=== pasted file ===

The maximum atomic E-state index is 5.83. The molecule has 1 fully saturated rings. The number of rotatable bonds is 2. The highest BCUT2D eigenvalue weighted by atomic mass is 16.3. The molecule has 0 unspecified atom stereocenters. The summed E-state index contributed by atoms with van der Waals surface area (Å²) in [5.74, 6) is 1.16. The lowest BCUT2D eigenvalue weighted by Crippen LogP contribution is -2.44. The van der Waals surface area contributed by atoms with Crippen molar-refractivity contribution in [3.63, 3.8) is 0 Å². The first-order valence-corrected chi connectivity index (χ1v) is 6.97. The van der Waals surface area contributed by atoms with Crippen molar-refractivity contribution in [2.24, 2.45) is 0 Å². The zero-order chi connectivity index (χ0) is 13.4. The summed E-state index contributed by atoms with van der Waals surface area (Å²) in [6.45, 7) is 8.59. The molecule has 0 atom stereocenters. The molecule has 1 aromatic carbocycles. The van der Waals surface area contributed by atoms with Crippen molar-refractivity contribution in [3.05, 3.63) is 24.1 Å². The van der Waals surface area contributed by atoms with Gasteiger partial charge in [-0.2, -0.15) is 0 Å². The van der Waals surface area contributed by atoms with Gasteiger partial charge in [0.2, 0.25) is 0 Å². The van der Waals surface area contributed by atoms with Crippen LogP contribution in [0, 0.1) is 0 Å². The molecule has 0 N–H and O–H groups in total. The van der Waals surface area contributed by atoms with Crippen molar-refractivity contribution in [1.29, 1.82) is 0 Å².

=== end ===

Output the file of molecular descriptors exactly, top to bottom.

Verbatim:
The maximum atomic E-state index is 5.83. The molecule has 1 fully saturated rings. The number of rotatable bonds is 2. The highest BCUT2D eigenvalue weighted by atomic mass is 16.3. The molecule has 0 unspecified atom stereocenters. The summed E-state index contributed by atoms with van der Waals surface area (Å²) in [5.74, 6) is 1.16. The lowest BCUT2D eigenvalue weighted by Crippen LogP contribution is -2.44. The van der Waals surface area contributed by atoms with Crippen molar-refractivity contribution in [3.63, 3.8) is 0 Å². The first-order valence-corrected chi connectivity index (χ1v) is 6.97. The van der Waals surface area contributed by atoms with Crippen molar-refractivity contribution in [2.24, 2.45) is 0 Å². The zero-order chi connectivity index (χ0) is 13.4. The summed E-state index contributed by atoms with van der Waals surface area (Å²) in [6.45, 7) is 8.59. The molecule has 0 atom stereocenters. The molecule has 1 aromatic carbocycles. The van der Waals surface area contributed by atoms with Crippen molar-refractivity contribution in [3.05, 3.63) is 24.1 Å². The van der Waals surface area contributed by atoms with Gasteiger partial charge in [-0.2, -0.15) is 0 Å². The van der Waals surface area contributed by atoms with Gasteiger partial charge in [0.2, 0.25) is 0 Å². The van der Waals surface area contributed by atoms with Crippen LogP contribution in [0, 0.1) is 0 Å². The molecule has 0 N–H and O–H groups in total. The van der Waals surface area contributed by atoms with Crippen molar-refractivity contribution in [1.29, 1.82) is 0 Å².